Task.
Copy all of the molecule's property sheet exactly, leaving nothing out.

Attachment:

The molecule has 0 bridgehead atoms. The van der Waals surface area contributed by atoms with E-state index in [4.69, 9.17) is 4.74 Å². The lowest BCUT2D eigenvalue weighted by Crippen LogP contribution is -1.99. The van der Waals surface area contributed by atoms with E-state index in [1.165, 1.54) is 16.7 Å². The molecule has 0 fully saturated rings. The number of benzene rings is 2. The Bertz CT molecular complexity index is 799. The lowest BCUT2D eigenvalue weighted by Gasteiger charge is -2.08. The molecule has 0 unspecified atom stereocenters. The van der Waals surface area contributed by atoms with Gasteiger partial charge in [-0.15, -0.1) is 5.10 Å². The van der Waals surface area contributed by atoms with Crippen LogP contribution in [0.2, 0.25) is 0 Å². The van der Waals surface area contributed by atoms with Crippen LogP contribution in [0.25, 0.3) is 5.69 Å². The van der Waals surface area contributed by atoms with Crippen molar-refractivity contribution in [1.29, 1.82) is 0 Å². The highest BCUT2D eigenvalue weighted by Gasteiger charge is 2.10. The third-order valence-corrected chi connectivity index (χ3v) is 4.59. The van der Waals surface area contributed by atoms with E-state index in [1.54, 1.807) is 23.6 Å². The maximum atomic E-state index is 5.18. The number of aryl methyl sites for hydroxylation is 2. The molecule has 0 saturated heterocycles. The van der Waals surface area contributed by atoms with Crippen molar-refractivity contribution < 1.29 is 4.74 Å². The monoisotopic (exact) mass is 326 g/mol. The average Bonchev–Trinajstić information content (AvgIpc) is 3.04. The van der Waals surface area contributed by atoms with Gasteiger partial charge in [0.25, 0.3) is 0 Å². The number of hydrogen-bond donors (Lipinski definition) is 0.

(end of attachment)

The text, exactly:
The molecule has 0 bridgehead atoms. The van der Waals surface area contributed by atoms with E-state index in [4.69, 9.17) is 4.74 Å². The lowest BCUT2D eigenvalue weighted by Crippen LogP contribution is -1.99. The van der Waals surface area contributed by atoms with E-state index in [1.165, 1.54) is 16.7 Å². The molecule has 0 fully saturated rings. The number of benzene rings is 2. The Bertz CT molecular complexity index is 799. The lowest BCUT2D eigenvalue weighted by Gasteiger charge is -2.08. The molecule has 0 unspecified atom stereocenters. The van der Waals surface area contributed by atoms with Gasteiger partial charge in [-0.15, -0.1) is 5.10 Å². The van der Waals surface area contributed by atoms with Crippen LogP contribution in [0.2, 0.25) is 0 Å². The van der Waals surface area contributed by atoms with Crippen LogP contribution in [0.25, 0.3) is 5.69 Å². The van der Waals surface area contributed by atoms with Crippen molar-refractivity contribution in [1.29, 1.82) is 0 Å². The highest BCUT2D eigenvalue weighted by Gasteiger charge is 2.10. The third-order valence-corrected chi connectivity index (χ3v) is 4.59. The van der Waals surface area contributed by atoms with E-state index in [1.54, 1.807) is 23.6 Å². The maximum atomic E-state index is 5.18. The number of aryl methyl sites for hydroxylation is 2. The molecule has 0 saturated heterocycles. The van der Waals surface area contributed by atoms with Crippen molar-refractivity contribution < 1.29 is 4.74 Å². The monoisotopic (exact) mass is 326 g/mol. The average Bonchev–Trinajstić information content (AvgIpc) is 3.04. The van der Waals surface area contributed by atoms with Gasteiger partial charge in [0.25, 0.3) is 0 Å². The number of hydrogen-bond donors (Lipinski definition) is 0.